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Steven Singer: The Ignorance and Arrogance of Betsy DeVos

Diane Ravitch's blog

Steven Singer watched the Betsy DeVos hearings and was taken aback by her ignorance of education policy and her arrogance in thinking she is qualified to be Secretary of Education.

He writes:

Betsy DeVos wouldn’t commit to protecting students with special needs.

She wouldn’t commit to keeping guns out of school campuses.

She wouldn’t commit to holding charter and voucher schools to the same standards as traditional public schools.

She didn’t know the Individuals with Disabilities Education Act (IDEA) was a federal law.

And she couldn’t explain the difference between proficiency and growth.

That’s your nominee for Secretary of Education, America!

During a hearing of the Senate Committee on Health, Education, Labor and Pensions (HELP) tonight, DeVos showed herself to be hopelessly out of her depth.

She tried to cover her ignorance by being noncommittal. But it was obvious that she had no idea what she was talking about more…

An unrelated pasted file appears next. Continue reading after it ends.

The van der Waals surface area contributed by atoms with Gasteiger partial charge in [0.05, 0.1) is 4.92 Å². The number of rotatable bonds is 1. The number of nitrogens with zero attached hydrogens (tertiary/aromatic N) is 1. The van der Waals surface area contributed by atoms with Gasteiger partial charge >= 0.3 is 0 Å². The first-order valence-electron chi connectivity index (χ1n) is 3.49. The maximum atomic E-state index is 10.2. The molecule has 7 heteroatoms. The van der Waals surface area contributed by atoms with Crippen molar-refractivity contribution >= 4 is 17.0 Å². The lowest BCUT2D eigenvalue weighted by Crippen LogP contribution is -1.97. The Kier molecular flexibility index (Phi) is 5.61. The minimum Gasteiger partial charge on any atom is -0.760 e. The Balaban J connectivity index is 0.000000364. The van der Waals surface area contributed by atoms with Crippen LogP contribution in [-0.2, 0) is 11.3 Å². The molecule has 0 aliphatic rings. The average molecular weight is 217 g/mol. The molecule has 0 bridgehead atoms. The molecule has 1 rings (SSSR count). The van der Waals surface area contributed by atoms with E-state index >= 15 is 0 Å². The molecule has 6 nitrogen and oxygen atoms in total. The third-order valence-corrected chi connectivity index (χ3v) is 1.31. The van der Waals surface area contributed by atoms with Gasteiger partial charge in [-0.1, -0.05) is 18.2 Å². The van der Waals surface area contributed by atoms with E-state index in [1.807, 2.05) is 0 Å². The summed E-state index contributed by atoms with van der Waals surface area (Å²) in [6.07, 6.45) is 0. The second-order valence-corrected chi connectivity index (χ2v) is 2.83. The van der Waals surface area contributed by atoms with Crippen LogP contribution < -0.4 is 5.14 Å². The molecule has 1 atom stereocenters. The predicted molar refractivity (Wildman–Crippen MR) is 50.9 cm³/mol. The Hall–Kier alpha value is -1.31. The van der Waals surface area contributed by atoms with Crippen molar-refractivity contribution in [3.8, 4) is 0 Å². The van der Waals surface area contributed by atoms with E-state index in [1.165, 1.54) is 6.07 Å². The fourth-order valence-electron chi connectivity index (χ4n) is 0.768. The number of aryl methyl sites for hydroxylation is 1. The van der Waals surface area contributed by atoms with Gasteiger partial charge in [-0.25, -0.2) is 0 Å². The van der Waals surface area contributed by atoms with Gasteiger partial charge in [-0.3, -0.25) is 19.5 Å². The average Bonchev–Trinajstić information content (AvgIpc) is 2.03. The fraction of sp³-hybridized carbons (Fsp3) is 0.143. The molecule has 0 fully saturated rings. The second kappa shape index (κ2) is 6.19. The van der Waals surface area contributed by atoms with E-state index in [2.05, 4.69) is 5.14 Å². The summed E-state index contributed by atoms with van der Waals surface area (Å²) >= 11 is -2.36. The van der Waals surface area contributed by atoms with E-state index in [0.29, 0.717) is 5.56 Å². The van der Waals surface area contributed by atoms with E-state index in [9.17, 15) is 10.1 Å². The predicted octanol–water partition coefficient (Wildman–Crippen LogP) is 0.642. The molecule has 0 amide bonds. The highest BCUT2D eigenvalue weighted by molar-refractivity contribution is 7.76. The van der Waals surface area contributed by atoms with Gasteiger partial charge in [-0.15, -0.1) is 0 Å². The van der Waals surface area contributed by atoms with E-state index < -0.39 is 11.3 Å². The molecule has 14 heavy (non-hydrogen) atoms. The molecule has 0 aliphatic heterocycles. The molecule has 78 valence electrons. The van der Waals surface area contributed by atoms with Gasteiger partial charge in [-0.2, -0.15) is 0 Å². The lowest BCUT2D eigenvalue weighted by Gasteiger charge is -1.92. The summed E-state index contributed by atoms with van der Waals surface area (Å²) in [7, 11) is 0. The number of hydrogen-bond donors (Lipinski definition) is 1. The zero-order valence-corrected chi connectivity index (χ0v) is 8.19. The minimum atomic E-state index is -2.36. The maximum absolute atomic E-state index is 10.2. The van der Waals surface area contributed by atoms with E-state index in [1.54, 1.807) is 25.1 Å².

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SubmitIn 2007, the Council of the District of Columbia, along with the mayor, the United States Congress and the president, amended the city’s home rule charter. The motivation for doing so was to eliminate the elected school board and give direct control of the District of Columbia Public Schools to the mayor. Features were written into the law to ensure a participatory role for stakeholders in the running of the schools. One such provision in the Public Education Reform Amendment Act (PERAA) of 2007 was the process by which the DCPS chancellor was to be selected. The governing legislation states that“….(b)(1) Prior to the selection of a nominee for Chancellor, the Mayor shall: (A) Establish a review panel of teachers, including representatives of the Washington Teachers’ Union, parents, and students (“panel”) to aid the Mayor in his or her selection of Chancellor; (B) Provide the resumes and other pertinent information pertaining to the individuals under consideration, if any, to the panel; and (C) Convene a meeting of the panel to hear the opinions and recommendations of the panel. (2) The Mayor shall consider the opinions and recommendations of the panel in making his or her nomination and shall give great weight to any recommendation of the Washington Teachers Union…” Almost immediately after passage, features of PERAA have been treated by the executive as if they were optional, instead of mandatory, and the Council has approved the Mayor’s nominations, notwithstanding the Mayor’s violation of the legally required process. When former Mayor Adrian Fenty chose Michelle Rhee to be his school’s chancellor, he ignored every aspect of the process delineated in PERAA in making the selection. In 2011, former Mayor Vincent Gray, selected Kaya Henderson to be chancellor and, again, ignored the legally-mandated process for making the selection. And, again, the council placed its imprimatur on a choice that completely disregarded the law. As the city prepares to select the third chancellor since the passage of PERAA, another mayor, this time Muriel Bowser, is again treating the stakeholders’ role with disdain by announcing her choice of Oakland Public Schools Superintendent Antwan Wilson to lead DCPS. Mayor Bowser has not followed neither the letter nor spirit of the law in selecting Antwan Wilson. Prior to the selection of Mr. Wilson, Mayor Bowser did not provide resumes and other pertinent information about candidates being considered to the panel created to give opinions and recommendations about the selection. She did not meet with the advisory panel to hear opinions and recommendations about those under consideration for the position as chancellor. Nor did she give great weight to the recommendations of the Washington Teacher’s Union, as required under PERAA. In fact, she made it impossible for WTU to give any recommendations to her on the “individuals under consideration” because she refused to provide WTU representatives or other members of the advisory panel the resumes of any of the candidates under consideration. While Superintendent Wilson may have the qualifications and temperament to run DCPS, this is not the purpose of my letter. Should Mr. Wilson ultimately be approved by city council for the position as chancellor, the Washington Teacher’s Union will work with him enthusiastically and with a sense of partnership on behalf of all DC public school children. However, before that relationship can be initiated, Mayor Bowser should follow the legally-mandated process for choosing a chancellor. Although compliance at this stage of the process would be retroactive, the Washington Teachers’ Union recommends that prior to acting on Wilson’s nomination, city council should pass a Resolution finding that Mayor Bowser violated the PERAA and must in future adhere to all of its provisions, including distributing resumes of all candidates considered and personally meeting with the advisory panel to hear its recommendation for a candidate and those of the WTU prior to the Mayor’s selection of a nominee. This Resolution would be, in effect, a public censure of the Mayor and is a well-recognized form of legislative action for expressing a legislature’s strongly held position. It would preserve WTU’s objection and enable the Council to publicly assert the need for executive compliance with the selection law. During the nearly decade-long existence of PERRA the council has allowed the executive to ignore many of its requirements. It is time for such thin oversight to end. The Council has a responsibility to ensure the Mayor is accountable to its laws, especially as to such an important matter involving such a crucial executive-branch agency as DCPS. Our members and allies ask that you honor the letter and spirit of PERAA and protect the rights it gives stakeholders to comment on the individuals the Mayor was considering for crucial choice of chancellor before the Mayor has made his/her final selection. Elizabeth Davis is author and President of the Washington Teachers’ Union